Of late, my wife has been playing the GOTY edition of Oblivion. She seems to be enjoying it, despite the numerous glitches that have closed off parts of the game, and was rather impressed by the breadth and scale of the adventure. However, my enduring memory of her time with Oblivion is the bug-eyed, terrifying faces of its inhabitants. Every time I glance at the screen there is some emotionless, bug-eyed human, lizard or cat-thing staring out, threatening to do terrible things to me. On top of this, my wife has been playing from a third person perspective where the jump animation is other-worldly, as the character effortlessly floats from one spot to another in the most evil way possible. Very, very disturbing.
The Glitches of Red Dead Redemption
Anyone who has spent a significant period of time with the excellent Red Dead Redemption will have stumbled upon some of its numerous glitches. Rockstar clearly invested a great deal of time and effort in creating a convincing setting, though buzzard men and mule women do slightly spoil the atmosphere and are guaranteed to send shivers down your spine. Fellow wranglers journey astride invisible horses and winged men swoop through the sky in search of Marston prey. No-good layabouts lounge on chairs that don't seem to be there, and a canine gunslinger speaks to you in an unfamiliar tongue, trying to convince you to help him storm a fortress, presumably so he can piss up a lamp-post or fetch a tennis ball from within.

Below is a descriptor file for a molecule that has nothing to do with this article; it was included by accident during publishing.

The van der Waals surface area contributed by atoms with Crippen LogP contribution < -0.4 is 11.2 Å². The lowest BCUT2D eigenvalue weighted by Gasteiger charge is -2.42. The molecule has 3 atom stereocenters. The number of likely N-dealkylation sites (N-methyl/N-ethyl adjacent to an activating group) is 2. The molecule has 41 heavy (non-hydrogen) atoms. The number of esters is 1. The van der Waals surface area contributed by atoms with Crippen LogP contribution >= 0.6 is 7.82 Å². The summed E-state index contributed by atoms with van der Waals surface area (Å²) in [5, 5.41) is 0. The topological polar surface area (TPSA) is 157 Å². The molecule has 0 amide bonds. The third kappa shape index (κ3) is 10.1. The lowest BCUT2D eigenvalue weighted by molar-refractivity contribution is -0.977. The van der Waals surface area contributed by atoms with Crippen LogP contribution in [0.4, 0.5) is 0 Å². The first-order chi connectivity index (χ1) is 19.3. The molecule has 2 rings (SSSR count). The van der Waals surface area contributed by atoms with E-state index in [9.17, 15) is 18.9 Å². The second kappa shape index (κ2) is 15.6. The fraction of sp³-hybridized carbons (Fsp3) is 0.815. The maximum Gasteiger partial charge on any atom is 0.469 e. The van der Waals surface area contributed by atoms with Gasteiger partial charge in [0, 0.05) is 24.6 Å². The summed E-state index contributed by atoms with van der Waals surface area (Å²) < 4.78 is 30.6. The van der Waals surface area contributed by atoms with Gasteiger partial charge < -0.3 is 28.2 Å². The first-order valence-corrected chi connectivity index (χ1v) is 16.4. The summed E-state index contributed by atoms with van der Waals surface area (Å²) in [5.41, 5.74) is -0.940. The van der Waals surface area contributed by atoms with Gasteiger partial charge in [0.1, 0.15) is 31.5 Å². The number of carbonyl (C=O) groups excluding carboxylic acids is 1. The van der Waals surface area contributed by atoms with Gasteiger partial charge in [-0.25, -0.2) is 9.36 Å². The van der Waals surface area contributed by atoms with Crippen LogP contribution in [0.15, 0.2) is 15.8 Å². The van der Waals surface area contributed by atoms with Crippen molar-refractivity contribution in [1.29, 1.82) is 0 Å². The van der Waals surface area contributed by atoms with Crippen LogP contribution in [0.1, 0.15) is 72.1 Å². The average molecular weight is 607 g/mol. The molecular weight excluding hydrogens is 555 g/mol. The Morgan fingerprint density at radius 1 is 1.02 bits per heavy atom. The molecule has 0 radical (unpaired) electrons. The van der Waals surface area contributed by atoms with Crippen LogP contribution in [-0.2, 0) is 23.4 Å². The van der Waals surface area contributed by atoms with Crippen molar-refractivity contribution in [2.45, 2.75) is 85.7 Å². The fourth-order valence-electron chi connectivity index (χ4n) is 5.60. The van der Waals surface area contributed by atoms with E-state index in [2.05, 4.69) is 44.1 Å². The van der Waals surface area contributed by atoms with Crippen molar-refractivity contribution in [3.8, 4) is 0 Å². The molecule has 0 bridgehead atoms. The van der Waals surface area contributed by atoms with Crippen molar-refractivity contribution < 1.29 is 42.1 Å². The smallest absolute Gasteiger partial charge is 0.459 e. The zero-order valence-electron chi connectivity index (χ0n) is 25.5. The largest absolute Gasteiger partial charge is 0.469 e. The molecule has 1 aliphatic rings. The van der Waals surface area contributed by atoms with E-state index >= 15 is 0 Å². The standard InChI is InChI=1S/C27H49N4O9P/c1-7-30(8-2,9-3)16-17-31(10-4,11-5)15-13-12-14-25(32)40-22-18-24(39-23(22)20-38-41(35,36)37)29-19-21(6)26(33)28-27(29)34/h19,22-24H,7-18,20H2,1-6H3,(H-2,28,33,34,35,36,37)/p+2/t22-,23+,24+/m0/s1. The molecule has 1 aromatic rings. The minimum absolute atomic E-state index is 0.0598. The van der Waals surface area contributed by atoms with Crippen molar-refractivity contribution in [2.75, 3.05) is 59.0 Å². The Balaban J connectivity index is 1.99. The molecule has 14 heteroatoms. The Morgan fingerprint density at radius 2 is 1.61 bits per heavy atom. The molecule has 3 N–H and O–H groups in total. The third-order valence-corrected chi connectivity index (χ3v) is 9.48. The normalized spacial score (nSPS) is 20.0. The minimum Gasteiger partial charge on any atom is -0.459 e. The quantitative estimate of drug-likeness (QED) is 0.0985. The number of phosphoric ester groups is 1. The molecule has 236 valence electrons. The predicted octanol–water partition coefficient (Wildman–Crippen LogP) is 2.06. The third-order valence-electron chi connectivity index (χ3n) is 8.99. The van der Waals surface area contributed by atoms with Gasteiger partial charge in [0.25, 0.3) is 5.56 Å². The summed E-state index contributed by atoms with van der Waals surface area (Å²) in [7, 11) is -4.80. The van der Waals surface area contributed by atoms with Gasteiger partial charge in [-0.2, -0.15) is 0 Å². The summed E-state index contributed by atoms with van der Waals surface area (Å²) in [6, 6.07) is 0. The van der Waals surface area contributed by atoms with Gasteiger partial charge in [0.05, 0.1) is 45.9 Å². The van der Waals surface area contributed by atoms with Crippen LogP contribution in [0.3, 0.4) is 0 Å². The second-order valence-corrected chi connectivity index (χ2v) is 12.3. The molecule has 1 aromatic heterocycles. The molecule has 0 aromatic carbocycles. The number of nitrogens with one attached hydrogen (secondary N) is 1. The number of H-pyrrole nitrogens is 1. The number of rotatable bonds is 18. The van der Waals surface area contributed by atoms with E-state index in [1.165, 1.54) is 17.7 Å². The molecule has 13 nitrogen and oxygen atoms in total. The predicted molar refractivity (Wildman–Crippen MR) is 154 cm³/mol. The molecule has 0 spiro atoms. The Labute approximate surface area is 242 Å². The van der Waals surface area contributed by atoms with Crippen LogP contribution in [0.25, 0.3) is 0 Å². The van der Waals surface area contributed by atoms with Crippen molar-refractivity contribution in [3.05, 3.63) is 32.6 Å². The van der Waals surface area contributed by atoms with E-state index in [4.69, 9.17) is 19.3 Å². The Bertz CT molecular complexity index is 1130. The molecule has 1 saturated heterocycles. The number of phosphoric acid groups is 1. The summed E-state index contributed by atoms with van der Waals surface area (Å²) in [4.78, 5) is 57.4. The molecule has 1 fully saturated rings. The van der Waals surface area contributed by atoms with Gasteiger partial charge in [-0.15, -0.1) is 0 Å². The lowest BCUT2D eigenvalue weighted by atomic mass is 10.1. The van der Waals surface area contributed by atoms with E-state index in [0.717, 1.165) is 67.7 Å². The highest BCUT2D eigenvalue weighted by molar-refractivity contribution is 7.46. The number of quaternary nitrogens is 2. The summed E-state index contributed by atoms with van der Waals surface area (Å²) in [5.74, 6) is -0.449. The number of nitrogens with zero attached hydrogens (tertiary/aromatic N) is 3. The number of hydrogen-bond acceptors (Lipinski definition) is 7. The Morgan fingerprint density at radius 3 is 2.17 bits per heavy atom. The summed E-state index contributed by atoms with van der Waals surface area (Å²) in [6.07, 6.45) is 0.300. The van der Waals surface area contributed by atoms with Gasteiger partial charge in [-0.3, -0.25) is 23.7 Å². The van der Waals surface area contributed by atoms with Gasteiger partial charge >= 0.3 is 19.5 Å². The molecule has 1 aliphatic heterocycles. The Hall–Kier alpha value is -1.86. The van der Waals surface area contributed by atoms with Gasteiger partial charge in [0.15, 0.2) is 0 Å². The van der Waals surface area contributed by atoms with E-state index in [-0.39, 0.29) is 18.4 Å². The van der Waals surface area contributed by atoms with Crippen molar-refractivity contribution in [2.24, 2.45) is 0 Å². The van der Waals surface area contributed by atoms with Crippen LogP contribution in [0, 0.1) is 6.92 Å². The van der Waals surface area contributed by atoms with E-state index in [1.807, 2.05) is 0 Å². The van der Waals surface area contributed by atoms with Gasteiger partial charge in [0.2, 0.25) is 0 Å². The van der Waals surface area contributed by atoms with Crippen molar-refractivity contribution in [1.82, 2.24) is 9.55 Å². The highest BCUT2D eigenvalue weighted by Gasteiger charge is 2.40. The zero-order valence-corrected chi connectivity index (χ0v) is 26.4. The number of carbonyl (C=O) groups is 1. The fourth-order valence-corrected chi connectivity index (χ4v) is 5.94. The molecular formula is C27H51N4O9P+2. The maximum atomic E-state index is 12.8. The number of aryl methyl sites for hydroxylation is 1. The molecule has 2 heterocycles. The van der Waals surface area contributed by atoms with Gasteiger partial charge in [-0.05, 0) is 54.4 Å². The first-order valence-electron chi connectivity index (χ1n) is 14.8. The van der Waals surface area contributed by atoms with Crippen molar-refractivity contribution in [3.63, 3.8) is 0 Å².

As disturbing as these random encounters may be, they are tame in comparison to the donkey-lady. She roams the deserts of Mexico; a disgusting creature with the body of a woman and the head and vocal chords of a mule, longing to be found and mounted by that special someone. Her lonely braying may be heard from miles away, but she is best avoided lest you lose your lunch when you first look upon her unfortunate form.
Odds & Ends
1. Much to my delight, my pre-order copy of Uncharted 3 has arrived two days ahead of release. After racing home from work, I have spent the last hour playing the main campaign and haven’t stopped smiling. I’d better get back to it!